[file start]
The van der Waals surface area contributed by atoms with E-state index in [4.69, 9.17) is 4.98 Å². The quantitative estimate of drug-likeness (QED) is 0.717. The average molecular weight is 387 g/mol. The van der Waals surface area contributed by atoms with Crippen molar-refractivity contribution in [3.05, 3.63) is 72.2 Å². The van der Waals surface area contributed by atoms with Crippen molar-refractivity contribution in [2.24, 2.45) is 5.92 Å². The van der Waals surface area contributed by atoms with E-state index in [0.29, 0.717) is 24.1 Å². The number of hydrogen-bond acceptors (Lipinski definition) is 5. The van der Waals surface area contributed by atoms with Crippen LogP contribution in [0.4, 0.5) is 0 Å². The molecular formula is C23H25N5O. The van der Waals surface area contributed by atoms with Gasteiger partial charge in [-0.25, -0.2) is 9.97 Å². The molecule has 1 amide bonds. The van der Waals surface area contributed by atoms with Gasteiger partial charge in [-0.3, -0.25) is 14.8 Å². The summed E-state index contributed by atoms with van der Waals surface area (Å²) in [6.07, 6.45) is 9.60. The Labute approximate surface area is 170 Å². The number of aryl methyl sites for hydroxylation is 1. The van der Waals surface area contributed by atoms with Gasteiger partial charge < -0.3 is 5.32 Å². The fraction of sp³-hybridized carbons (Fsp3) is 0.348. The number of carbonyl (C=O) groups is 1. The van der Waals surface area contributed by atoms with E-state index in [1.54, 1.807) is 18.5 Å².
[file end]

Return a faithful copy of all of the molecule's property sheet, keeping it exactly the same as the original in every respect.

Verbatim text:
The van der Waals surface area contributed by atoms with E-state index in [4.69, 9.17) is 4.98 Å². The quantitative estimate of drug-likeness (QED) is 0.717. The average molecular weight is 387 g/mol. The van der Waals surface area contributed by atoms with Crippen molar-refractivity contribution in [3.05, 3.63) is 72.2 Å². The van der Waals surface area contributed by atoms with Crippen molar-refractivity contribution in [2.24, 2.45) is 5.92 Å². The van der Waals surface area contributed by atoms with E-state index in [0.29, 0.717) is 24.1 Å². The number of hydrogen-bond acceptors (Lipinski definition) is 5. The van der Waals surface area contributed by atoms with Crippen LogP contribution in [0.4, 0.5) is 0 Å². The molecular formula is C23H25N5O. The van der Waals surface area contributed by atoms with Gasteiger partial charge in [-0.25, -0.2) is 9.97 Å². The molecule has 1 amide bonds. The van der Waals surface area contributed by atoms with Gasteiger partial charge in [-0.3, -0.25) is 14.8 Å². The summed E-state index contributed by atoms with van der Waals surface area (Å²) in [6.07, 6.45) is 9.60. The Labute approximate surface area is 170 Å². The number of aryl methyl sites for hydroxylation is 1. The van der Waals surface area contributed by atoms with Gasteiger partial charge < -0.3 is 5.32 Å². The fraction of sp³-hybridized carbons (Fsp3) is 0.348. The number of carbonyl (C=O) groups is 1. The van der Waals surface area contributed by atoms with E-state index in [1.54, 1.807) is 18.5 Å².